RIGHT TO LIFE NZ Inc AGAINST STUFF
Case Number: 2870
Council Meeting: FEBRUARY 2020
Verdict: Not Upheld
Balance, Lack Of
Right to Life NZ Inc. complained about a cartoon published in The Press,The Dominion Post, Waikato Times, Manawatu Standard, Nelson Mail and Taranaki Daily News on November 16, 2019.
The cartoon, published following Parliament’s passing of the End of Life Choice Bill, depicted a patient on life support lying under a blanket labelled the anti-Euthanasia Campaign. The patient is being fed by intravenous drip bags variously labelled scare mongering, hysteria, misinformation and religion.
Right to Life Secretary Ken Orr said in his opinion the cartoon breached the Media Council’s principle 1 relating to accuracy, fairness and balance. He acknowledged cartoons were considered to be opinion but there was a requirement for a foundation of fact.
He believed the cartoon mocked the anti-euthanasia movement or the pro-life movement as he preferred to describe it. He also believed the cartoon mocked the medical profession which seeks to cure and not kill. It also lacked a foundation of truth by claiming those who opposed the killing of patients were using religion, scare mongering, misinformation and hysteria to promote their cause.
In a response on behalf of all the papers Kamala Hayman stood by the publication of the cartoon.
She said that Mr Orr appeared to allege breaches of principle 5, relating to columns, blogs, opinion and letters. She rejected his claim the cartoon did not have a foundation of fact.
As for his claim that the cartoon was unjustified in denigrating those who opposed euthanasia by suggesting they had used “hysteria, scaremongering and religion”, she said these were largely subjective terms expressing the cartoonist’s opinion.
She said Labour MP Marja Lubeck used similar phrasing when she told Parliament there had been a lot of scaremongering about the law in the Netherlands which was not based on fact and it saddened her that there was so much misinformation in the campaign against the Bill. It was also a fact that a group of religious leaders had signed a joint letter opposing the Bill.
She also did not accept that the cartoon referred to the medical profession but to a broader group of those opposed to euthanasia, some of whom were doctors.
Ms Hayman also defended the use of the phrase “the anti-euthanasia movement” as there was no requirement for newspapers to use phases preferred by others.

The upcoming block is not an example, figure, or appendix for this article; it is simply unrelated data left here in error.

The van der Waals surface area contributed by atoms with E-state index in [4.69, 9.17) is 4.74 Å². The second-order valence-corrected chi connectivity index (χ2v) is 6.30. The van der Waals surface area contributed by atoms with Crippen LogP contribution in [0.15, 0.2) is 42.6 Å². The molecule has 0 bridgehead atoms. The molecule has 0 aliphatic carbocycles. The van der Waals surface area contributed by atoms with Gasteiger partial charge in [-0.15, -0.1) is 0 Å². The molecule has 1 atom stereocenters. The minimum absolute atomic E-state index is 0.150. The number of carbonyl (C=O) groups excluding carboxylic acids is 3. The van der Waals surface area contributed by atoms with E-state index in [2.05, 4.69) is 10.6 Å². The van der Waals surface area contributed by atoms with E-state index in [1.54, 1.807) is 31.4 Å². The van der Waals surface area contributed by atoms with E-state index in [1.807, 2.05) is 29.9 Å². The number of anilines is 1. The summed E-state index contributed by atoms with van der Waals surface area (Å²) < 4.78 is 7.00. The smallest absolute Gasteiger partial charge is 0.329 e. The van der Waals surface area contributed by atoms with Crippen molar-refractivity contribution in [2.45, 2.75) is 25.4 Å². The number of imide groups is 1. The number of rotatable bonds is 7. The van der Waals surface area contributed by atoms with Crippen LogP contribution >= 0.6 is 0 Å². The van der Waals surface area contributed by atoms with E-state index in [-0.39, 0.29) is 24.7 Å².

Media Council Principle 1, under which this complaint was laid, states that publications should be bound at all times by accuracy, fairness and balance and should not deliberately mislead or misinform readers and that in articles of controversy or disagreement fair voice must be given to the opposite view. This principle relates particularly to reportage and for publications to give a fair voice to opposite views.
We have no evidence to suggest these papers have failed to cover the views of the various sides in the euthanasia debate.
This cartoon, which is the opinion of the cartoonist, is part of the debate.The Media Council has noted previously that cartoonists can be compared to court jesters “enjoying a special license to make exaggerated and comic criticisms.” By their nature they can be confronting and cause offence.
Mr Orr may have been offended but the cartoon is unexceptional. Cartoonist regularly mock all sorts of people and the Right to Life movement and the medical profession are not sacrosanct.
Ms Hayman set out how the views expressed in the cartoon were based on fact, which makes it hard to sustain any argument that the cartoon was gratuitous.
The Council has always held that there is no more important principle in a democracy than freedom of expression. Cartoons have always been held to be acceptable expressions of that freedom and a very high bar must be crossed before a complaint about an offensive cartoon will be upheld.
The complaint is not upheld.
Media Council members considering the complaint were Hon Raynor Asher, Rosemary Barraclough, Katrina Bennett, Liz Brown, Craig Cooper, Jo Cribb, Ben France-Hudson, Hank Schouten, Marie Shroff, Christina Tay and Tim Watkin.